In the last couple of years, you may have heard a lot of new information in the media and other health news outlets about how coffee drinking can actually be beneficial. In the past we’ve all been lectured that drinking coffee every day is bad – that it may cause cancer, heart disease, and that it’s generally just bad for your body. So, why the sudden change in rhetoric?
It turns out that viable, long-term studies have been conducted on the effects of coffee drinking by the Harvard School of Public Health and the National Cancer Institute. These studies involved around 130,000 volunteers over a period of 18-24 years. Many other studies have been conducted on the antioxidant properties of coffee and coffee’s effects on various illnesses.
Why Studies Have Changed
In the past, studies conducted on coffee drinkers didn’t take into account other lifestyle factors that were common at the time: smoking cigarettes and a lack of exercise. In the not too distant past, smoking was commonplace, especially with a morning cup of joe. And who were those people smoking cigarettes and drinking cups of coffee all morning? Mostly office workers who sat at their desks all day every day. Not too long ago, exercise for those with a sedentary lifestyle was not promoted or encouraged nearly as much as it is now. What’s changed is the way people live and work, and this alone has led to revelations in clinical studies of coffee drinkers. Now that smoking is mostly banished in the workplace and exercise is encouraged by employers, health professionals, insurance companies, friends, and family, the only thing that remains is the coffee, and these people are doing just fine, even better, perhaps, than those who aren’t drinking coffee.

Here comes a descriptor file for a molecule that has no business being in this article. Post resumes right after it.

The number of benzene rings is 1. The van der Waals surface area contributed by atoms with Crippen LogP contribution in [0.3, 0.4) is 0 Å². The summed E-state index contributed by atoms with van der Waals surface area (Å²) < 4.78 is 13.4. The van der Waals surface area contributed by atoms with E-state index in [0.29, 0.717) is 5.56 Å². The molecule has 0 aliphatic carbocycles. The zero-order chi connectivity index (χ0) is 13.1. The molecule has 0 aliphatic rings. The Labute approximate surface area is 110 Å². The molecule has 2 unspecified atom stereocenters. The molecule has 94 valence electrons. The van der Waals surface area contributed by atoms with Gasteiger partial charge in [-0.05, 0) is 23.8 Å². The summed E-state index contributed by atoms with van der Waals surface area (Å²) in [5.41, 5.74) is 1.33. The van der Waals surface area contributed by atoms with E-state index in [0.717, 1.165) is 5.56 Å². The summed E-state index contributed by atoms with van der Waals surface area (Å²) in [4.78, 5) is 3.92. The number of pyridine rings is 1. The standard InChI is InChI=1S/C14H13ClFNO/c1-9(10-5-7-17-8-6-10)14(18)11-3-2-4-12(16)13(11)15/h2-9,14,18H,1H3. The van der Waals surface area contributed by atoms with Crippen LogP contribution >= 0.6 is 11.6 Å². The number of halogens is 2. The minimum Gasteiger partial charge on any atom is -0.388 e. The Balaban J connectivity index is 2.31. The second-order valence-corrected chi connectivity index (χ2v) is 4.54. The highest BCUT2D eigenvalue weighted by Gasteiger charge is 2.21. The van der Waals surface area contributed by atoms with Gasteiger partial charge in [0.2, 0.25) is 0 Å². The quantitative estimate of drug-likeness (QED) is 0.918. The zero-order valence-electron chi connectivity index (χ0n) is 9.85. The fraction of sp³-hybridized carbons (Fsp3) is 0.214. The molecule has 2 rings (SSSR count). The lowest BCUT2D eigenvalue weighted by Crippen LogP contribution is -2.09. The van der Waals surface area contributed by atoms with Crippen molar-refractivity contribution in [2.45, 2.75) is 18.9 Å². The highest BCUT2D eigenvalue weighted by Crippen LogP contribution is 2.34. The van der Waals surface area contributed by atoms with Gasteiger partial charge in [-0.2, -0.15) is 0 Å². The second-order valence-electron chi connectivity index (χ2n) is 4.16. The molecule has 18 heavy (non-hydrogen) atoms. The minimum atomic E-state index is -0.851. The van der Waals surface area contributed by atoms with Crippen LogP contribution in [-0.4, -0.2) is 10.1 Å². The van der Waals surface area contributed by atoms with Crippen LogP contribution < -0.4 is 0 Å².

The long-term Harvard study revealed that people who drank coffee regularly, up to six cups a day in some cases, weren’t dying of cancer or heart disease any more than other people. In fact there were even less deaths among these people, but more studies need to be done to confirm any link between coffee and a lower risk for heart disease. Research also suggests that coffee may help to prevent Parkinson’s disease, liver cancer, type 2 diabetes, depression and liver cirrhosis.
When Coffee Can Be Bad
Coffee affects everyone differently. Coffee and caffeine can be bad for people with high blood pressure, caffeine sensitivities, anxiety, or people who already have diabetes. A combination of coffee and sugar causes blood glucose levels to rise in the short-term. For those sensitive to caffeine who would still like to consume coffee, decaffeinated coffee is an option. Caffeine is far from being the only component in this beverage that makes a difference in your body. And just like anything else, all things in moderation. Too much of anything is a bad thing. Stick to about two cups a day to reap the benefits of coffee.
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